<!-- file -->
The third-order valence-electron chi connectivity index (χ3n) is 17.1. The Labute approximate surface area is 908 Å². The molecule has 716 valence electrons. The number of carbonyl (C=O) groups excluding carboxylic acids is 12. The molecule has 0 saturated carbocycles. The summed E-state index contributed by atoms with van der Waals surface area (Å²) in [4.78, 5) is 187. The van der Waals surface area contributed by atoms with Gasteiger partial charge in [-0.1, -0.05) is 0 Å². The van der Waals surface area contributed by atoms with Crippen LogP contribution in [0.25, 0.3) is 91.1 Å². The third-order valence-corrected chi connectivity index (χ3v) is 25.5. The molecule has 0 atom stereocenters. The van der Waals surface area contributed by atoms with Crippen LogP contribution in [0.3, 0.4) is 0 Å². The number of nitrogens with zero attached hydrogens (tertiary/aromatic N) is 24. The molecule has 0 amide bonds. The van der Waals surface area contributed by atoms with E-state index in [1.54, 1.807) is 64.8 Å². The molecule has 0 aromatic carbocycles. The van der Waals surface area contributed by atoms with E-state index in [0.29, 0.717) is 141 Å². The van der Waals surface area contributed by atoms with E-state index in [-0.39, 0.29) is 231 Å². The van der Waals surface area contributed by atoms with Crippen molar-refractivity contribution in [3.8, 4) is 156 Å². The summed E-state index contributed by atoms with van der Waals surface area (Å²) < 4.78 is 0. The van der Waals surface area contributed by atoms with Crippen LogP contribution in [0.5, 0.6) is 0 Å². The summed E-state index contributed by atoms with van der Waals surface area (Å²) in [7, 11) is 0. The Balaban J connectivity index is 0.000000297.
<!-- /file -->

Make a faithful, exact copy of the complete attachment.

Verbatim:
The third-order valence-electron chi connectivity index (χ3n) is 17.1. The Labute approximate surface area is 908 Å². The molecule has 716 valence electrons. The number of carbonyl (C=O) groups excluding carboxylic acids is 12. The molecule has 0 saturated carbocycles. The summed E-state index contributed by atoms with van der Waals surface area (Å²) in [4.78, 5) is 187. The van der Waals surface area contributed by atoms with Gasteiger partial charge in [-0.1, -0.05) is 0 Å². The van der Waals surface area contributed by atoms with Crippen LogP contribution in [0.25, 0.3) is 91.1 Å². The third-order valence-corrected chi connectivity index (χ3v) is 25.5. The molecule has 0 atom stereocenters. The van der Waals surface area contributed by atoms with Crippen LogP contribution in [0.3, 0.4) is 0 Å². The number of nitrogens with zero attached hydrogens (tertiary/aromatic N) is 24. The molecule has 0 amide bonds. The van der Waals surface area contributed by atoms with E-state index in [1.54, 1.807) is 64.8 Å². The molecule has 0 aromatic carbocycles. The van der Waals surface area contributed by atoms with E-state index in [0.29, 0.717) is 141 Å². The van der Waals surface area contributed by atoms with E-state index in [-0.39, 0.29) is 231 Å². The van der Waals surface area contributed by atoms with Crippen molar-refractivity contribution in [3.8, 4) is 156 Å². The summed E-state index contributed by atoms with van der Waals surface area (Å²) < 4.78 is 0. The van der Waals surface area contributed by atoms with Crippen LogP contribution in [0.5, 0.6) is 0 Å². The summed E-state index contributed by atoms with van der Waals surface area (Å²) in [7, 11) is 0. The Balaban J connectivity index is 0.000000297.